Cocktail Headache: Symptoms, Causes, Diagnosis, and Treatment

Some drinks can contain up to 36 grams of sugar for a 20-ounce serving. A 2014 study from the Center for Weight and Health at UC Berkeley found that fitness drinks like Gatorade were better for quick hydration after intense exercise. So they may get you hydrated faster than regular water after a night of drinking. Vitamin B6 is an essential nutrient that’s found in all sorts of common foods, such as poultry, potatoes, and fruit.

This article will explore the relationship between alcohol and headache and consider why some people develop an alcohol headache after one drink. You might have heard that red wine is most likely to cause problems. But other drinks like sparkling wine, beer, and hard liquor may be just as likely, if not more, to cause problems. Once it gets into your system, it is converted into a chemical that triggers migraine. Many things can trigger a migraine, from stress at work to changes in the weather to foods like aged cheese. And for about one-third of people who have migraines, alcohol is also a trigger.

Alcohol as a Migraine Trigger

If you do notice a pattern, especially with particular types of alcohol over others, you may choose to avoid the offending drinks. Alcohol is identified as an occasional trigger in about a third of people who experience migraine headaches, but it’s only a consistent trigger in about 10 percent of migraine sufferers. The quality of the alcohol consumed may be a factor in whether it triggers a headache. Lower-quality wines contain molecules known as phenolic flavonoid radicals, which may interfere with serotonin, a signaling molecule in the brain involved in migraine attacks.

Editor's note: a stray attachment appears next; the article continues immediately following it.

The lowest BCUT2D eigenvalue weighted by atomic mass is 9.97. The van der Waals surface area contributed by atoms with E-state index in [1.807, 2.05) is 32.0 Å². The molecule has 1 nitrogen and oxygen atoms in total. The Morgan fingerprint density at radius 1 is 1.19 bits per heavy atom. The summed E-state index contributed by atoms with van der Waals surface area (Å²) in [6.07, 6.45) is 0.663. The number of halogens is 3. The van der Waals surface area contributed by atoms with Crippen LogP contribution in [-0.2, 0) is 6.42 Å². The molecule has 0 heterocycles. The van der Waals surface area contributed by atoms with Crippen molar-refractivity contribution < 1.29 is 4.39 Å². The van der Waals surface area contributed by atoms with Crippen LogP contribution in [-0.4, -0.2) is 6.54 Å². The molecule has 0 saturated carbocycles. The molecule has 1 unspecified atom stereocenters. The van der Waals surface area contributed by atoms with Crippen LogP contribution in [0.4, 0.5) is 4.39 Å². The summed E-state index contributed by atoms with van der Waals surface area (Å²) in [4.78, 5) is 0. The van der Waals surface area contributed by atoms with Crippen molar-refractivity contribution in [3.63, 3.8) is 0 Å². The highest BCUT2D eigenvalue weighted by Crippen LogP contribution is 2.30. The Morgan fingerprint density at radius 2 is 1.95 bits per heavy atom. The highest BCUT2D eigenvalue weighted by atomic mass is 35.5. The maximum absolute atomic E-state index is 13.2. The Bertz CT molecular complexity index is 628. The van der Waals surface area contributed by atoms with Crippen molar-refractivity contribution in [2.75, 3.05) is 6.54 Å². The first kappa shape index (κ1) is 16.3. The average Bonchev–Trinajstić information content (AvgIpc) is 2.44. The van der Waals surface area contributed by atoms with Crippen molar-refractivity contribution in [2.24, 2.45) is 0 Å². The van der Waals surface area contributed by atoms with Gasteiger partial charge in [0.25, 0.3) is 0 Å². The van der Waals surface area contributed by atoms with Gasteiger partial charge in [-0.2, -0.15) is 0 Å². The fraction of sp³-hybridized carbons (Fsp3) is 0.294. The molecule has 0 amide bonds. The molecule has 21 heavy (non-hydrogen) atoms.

alcohol and headaches

In fact, your genes alone account for nearly half of the variables that contribute to how your body reacts to alcohol. Preventing dehydration means your hangover symptoms will be much less severe, if you have any at all. Have 1 cup or a 16-ounce bottle of water for every 12-ounce beer or 4- to 6-ounce cocktail you drink.

Alcohol-Induced Migraine vs. Delayed Alcohol-Induced Headache

Some people only sip a glass or two of wine before their head starts to throb. You must avoid narcotic-containing painkillers or any ingredient containing acetaminophen, most commonly known as Tylenol. I have met people whose headaches result from just the smell of a beer and others whose headaches occur only after drinking a case of beer. Drinking alcohol can result in several different types of headaches with unique characteristics. To answer this, first, you must establish what point of withdrawal you are in. Are you in the acute withdrawal phase, or are you experiencing headaches as a result of Post-Acute Withdrawal?

Even a modest amount of alcohol can cause people with migraine to develop a delayed headache or trigger an attack. This is especially true for people prone to headaches or migraine without alcohol. In a recent study of college students, participants on average experienced five of 13 symptoms, with headache, extreme thirst and dehydration, and fatigue being the most common. A family history of alcohol abuse made the study participants more vulnerable to the most severe effects.

Migraine Headaches